While unpacking the remaining boxes (looking for my recipe box to make my favorite pecan pie recipe) I opened the box marked "mom's nostalgia". Of all the memorabilia in this box, the photographs, original gift boxes ribboned up, each bringing up an event and a wonderful gift -- oh, here's the cover quilt for the Lone Star pattern!!! I've been looking for that! -- my dad's shoeshine kit, one circular knit green potholder loop, and the broken plaster handprint painted in bright primary colors, it is the dirty tennis ball that brings the tears to surface. No, I wasn't on the tennis team, don't own a racket, and I never wore a tennis skirt.
This ball was found near the mailbox one day. The mailbox was an eighth of a mile from the house down an unpaved driveway bordered with trees and a pond and a fabulous rail fence. The mailbox was in a cul de sac which served as a bus stop. I walked the kids to the bus stop every morning when they were little. It turned out to be a pretty nice time for us, void of distraction, phones, laundry, work...just a pleasant walk down a tree-lined lane. One day early in our first few months there we found this tennis ball. We casually started throwing it to each other. We weren't very good...kept missing it a lot..but we all got a lot of running, laughter an joy out of this exercise. The ball managed to make it back to the house and back again the next day to the bus stop. We got used to our little family ritual and began to go early to the bus stop just so we might have more time to play. In the winter, the throwing and catching kept us warmer; in the warmer weather (not much of it in Minnesota!) it just kept us moving. At some point, we decided to keep the ball in the mailbox, as the mailbox had a lean to it and the ball would roll to the back. We lived in that house for 12 years. The ball stayed in the mailbox the whole time.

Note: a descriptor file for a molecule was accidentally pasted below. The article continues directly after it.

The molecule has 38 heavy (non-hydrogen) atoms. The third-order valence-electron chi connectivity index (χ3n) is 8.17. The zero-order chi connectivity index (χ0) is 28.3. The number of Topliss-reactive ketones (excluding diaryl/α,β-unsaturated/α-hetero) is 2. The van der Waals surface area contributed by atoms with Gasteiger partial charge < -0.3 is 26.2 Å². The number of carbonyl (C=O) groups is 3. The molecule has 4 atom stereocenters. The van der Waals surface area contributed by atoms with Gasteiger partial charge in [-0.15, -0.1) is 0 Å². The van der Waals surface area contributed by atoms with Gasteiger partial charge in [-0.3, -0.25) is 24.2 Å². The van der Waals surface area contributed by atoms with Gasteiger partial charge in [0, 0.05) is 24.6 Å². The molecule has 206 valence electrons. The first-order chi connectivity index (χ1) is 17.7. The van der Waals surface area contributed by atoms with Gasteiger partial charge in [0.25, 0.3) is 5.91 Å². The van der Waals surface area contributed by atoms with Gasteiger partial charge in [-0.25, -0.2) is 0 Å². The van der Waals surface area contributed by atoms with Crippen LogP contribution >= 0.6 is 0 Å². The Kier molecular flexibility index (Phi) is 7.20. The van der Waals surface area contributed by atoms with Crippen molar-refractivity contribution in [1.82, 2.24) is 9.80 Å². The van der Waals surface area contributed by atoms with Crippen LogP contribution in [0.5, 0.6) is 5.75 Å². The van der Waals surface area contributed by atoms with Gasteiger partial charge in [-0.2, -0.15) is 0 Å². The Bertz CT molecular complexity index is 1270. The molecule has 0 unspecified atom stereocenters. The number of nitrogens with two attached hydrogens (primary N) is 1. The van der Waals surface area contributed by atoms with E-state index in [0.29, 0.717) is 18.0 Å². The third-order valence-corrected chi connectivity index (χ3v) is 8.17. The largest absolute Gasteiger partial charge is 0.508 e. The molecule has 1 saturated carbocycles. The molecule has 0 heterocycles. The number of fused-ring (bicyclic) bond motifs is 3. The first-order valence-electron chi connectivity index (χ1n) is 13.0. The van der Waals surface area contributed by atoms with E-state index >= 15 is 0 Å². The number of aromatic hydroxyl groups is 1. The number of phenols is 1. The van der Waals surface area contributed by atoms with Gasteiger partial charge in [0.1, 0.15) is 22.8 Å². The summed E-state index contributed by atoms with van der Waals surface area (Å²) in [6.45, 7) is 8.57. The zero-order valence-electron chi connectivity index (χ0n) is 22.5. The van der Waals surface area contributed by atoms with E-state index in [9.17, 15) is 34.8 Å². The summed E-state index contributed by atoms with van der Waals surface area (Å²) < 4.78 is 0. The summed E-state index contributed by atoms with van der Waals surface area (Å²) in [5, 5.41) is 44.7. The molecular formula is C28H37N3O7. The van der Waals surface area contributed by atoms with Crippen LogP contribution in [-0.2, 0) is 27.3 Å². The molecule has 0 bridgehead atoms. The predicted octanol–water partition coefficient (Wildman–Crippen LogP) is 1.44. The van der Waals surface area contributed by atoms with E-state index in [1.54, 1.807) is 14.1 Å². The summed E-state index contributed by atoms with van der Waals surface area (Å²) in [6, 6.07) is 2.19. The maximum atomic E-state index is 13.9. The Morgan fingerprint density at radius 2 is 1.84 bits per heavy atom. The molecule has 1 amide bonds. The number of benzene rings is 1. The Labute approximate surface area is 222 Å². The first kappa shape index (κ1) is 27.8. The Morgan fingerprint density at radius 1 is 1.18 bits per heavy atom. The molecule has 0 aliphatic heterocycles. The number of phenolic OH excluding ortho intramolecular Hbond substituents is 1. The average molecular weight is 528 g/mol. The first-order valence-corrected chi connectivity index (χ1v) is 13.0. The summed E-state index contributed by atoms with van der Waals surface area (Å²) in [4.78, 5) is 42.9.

An era gone by - will there even be mailboxes in the near future? Sometimes memories are photographs and plaster prints. This one is the little hands throwing and catching the ball, missing it, charging for it, and fighting over it with each other and laughing...lots of laughing. And we got pretty good over the years, widening our playing field from the inner cul de sac to the edges of the cul de sac and then some. It didn't cost a penny in equipment. Just a found tennis ball kept in a mailbox. Sometimes the best memories don't involve going very far - just a simple game of catch can capture memories and catch a bunch of love to keep forever.